Post-Conference Thought

On the drive home from Educon this afternoon it hit me that I expect one of my colleagues to ask me about the conference tomorrow. When I return from a conference she always says something to me about how I should share with the team what I’ve learned, how they’d love to hear about it. I believe she’s letting me know that she thinks what I am doing is valuable and that she genuinely would like to learn what I have learned.

When it hit me tonight, however, it stressed me out. I don’t ever feel like I have anything to say. Not that I haven’t learned anything at a conference, just that I can’t figure out what to share. I think my colleague is hoping I can bring new ideas about teaching students to become better readers or writers or historians or such. I can’t.

Which isn’t to say that what I learn at a conference doesn’t help my students grow as learners, thinkers, and teachers themselves. It definitely does. It’s just that I can’t turn around and say, “Here’s an interesting idea you can try in your classroom tomorrow.” I no longer attend sessions that would give me something like that (not that such sessions really exist at Educon).

I want sessions that look beyond my classroom, that are bigger and broader. I want to talk about systems and change and theories.

I could still learn from sessions that share specific teaching strategies, of course. I am not a perfect teacher. But, two decades into this, I’m a pretty good teacher and I believe my time is better spent working on bigger issues. We could all be perfect teachers when it comes to helping our students learn the required content and skills and we still wouldn’t be fully serving them. The required content and skills are important, but so is helping our students look at their world thoughtfully and critically and know they are able to improve it. So is thinking about how we improve ourselves, facing our own biases and analyzing our own values. So is discussing how to have difficult conversations around these ideas with colleagues and families and community. If I could only figure out how to have what should be a simple conversation with my colleague.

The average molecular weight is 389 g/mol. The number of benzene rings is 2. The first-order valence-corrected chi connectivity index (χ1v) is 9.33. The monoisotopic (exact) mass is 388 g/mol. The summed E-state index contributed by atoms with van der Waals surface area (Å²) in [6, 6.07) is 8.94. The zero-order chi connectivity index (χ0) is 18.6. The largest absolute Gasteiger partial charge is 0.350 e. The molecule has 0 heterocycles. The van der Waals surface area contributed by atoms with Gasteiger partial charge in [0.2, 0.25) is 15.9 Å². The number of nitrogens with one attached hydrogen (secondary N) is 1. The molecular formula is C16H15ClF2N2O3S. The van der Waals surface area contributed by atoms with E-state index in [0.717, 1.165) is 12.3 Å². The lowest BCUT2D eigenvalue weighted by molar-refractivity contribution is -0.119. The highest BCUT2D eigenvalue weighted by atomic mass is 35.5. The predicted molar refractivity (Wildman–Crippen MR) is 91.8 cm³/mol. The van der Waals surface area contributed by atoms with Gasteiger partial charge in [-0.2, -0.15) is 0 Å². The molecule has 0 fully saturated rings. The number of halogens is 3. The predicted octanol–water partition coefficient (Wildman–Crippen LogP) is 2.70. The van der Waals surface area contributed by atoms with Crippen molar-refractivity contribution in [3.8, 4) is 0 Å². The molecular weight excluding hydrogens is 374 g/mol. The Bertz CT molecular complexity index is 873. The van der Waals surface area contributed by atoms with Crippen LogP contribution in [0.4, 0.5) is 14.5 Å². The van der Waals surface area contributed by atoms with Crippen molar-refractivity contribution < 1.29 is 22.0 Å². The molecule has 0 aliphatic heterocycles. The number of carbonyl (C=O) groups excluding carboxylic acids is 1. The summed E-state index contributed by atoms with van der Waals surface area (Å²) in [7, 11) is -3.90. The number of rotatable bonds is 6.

One of the few pictures I took at Educon. This is Matthew Kay, a teacher at SLA, as he led us in a discussion about having difficult conversations about race.

I have every intention of writing more about Matthew’s session as well as several others and other moments from Educon soon. There is much for me to think about, reflect upon, and process.

6 replies on “Post-Conference Thought”

  1. Charlene says:

    Jennifer, my reasons for attending conferences and PD are exactly the same. I want to challenge my thinking and processes by knowing what happens outside my daily world. Sometimes it’s just good to have my thinking affirmed and to meet people. It’s pretty personal as I think about it. Your post really has me thinking about this idea now!

  2. I have found the same thing after attending conferences like Tapestry and Eyeo. It’s not about replication—that I can go home and do the same projects. There’s something deeper and more revealing at these types of conferences. More about thinking than doing, in a sense.

    I am continually surprised, however, by how many places I’ve presented where educators only want the idea they can take back and try tomorrow. Not that this is a bad goal (it’s one of the things I like about ASCD)…but sometimes we need a guide to reflect and build from within. I wish more valued that.

    • jenorr says:

      Earlier in my career I definitely was looking for ideas I could take back immediately. So I totally get that desire. Over time, I think, I got to the point at which I had plenty of ideas and wanted something more. What I am looking for now doesn’t immediately impact what I do in my classroom in a clearly visible way, but I am confident it actually impacts every single thing I do.

      More revealing is such a fascinating phrase. I think it really hits on what I was thinking.

  3. I love this comment: I want sessions that look beyond my classroom, that are bigger and broader. I want to talk about systems and change and theories. Perhaps teachers have become conditioned to pick up quick ideas rather than question/consider/critique the systems that we are entrenched in. How do we change this culture and ultimately, renew and renegotiate some of the ‘hard places’ of teaching and learning?

    • jenorr says:

      It definitely took me time as a teacher to be ready to face the ‘hard places’ of teaching and learning. It is, as you said, hard! Now that I’m two decades into this, I am excited by that challenge. And grateful to all the other educators who are working and willing to share their thinking and struggles about those ‘hard places’.

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